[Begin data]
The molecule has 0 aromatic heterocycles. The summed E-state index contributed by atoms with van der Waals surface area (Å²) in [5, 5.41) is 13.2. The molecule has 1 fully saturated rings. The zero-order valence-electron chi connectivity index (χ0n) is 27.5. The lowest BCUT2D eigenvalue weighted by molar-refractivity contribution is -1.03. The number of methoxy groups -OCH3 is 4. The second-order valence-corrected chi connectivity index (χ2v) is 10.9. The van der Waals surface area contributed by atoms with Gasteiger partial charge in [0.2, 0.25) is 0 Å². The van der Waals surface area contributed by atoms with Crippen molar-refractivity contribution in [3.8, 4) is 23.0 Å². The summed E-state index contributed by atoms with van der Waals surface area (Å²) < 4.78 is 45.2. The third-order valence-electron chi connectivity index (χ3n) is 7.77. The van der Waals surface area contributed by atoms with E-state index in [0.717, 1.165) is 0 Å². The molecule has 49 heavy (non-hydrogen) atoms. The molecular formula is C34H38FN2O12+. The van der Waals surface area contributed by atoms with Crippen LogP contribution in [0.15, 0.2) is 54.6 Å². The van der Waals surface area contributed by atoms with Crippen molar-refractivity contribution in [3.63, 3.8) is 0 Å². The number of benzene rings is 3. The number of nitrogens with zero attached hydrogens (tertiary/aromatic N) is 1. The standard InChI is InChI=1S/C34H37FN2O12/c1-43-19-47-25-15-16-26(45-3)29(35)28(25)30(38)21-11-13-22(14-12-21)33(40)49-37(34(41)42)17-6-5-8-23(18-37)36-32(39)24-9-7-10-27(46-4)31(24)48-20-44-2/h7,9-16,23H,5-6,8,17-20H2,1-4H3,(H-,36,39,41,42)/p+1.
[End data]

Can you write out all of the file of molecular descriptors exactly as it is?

The molecule has 0 aromatic heterocycles. The summed E-state index contributed by atoms with van der Waals surface area (Å²) in [5, 5.41) is 13.2. The molecule has 1 fully saturated rings. The zero-order valence-electron chi connectivity index (χ0n) is 27.5. The lowest BCUT2D eigenvalue weighted by molar-refractivity contribution is -1.03. The number of methoxy groups -OCH3 is 4. The second-order valence-corrected chi connectivity index (χ2v) is 10.9. The van der Waals surface area contributed by atoms with Gasteiger partial charge in [0.2, 0.25) is 0 Å². The van der Waals surface area contributed by atoms with Crippen molar-refractivity contribution in [3.8, 4) is 23.0 Å². The summed E-state index contributed by atoms with van der Waals surface area (Å²) < 4.78 is 45.2. The third-order valence-electron chi connectivity index (χ3n) is 7.77. The van der Waals surface area contributed by atoms with E-state index in [0.717, 1.165) is 0 Å². The molecule has 49 heavy (non-hydrogen) atoms. The molecular formula is C34H38FN2O12+. The van der Waals surface area contributed by atoms with Crippen LogP contribution in [0.15, 0.2) is 54.6 Å². The van der Waals surface area contributed by atoms with Crippen molar-refractivity contribution in [3.63, 3.8) is 0 Å². The number of benzene rings is 3. The number of nitrogens with zero attached hydrogens (tertiary/aromatic N) is 1. The standard InChI is InChI=1S/C34H37FN2O12/c1-43-19-47-25-15-16-26(45-3)29(35)28(25)30(38)21-11-13-22(14-12-21)33(40)49-37(34(41)42)17-6-5-8-23(18-37)36-32(39)24-9-7-10-27(46-4)31(24)48-20-44-2/h7,9-16,23H,5-6,8,17-20H2,1-4H3,(H-,36,39,41,42)/p+1.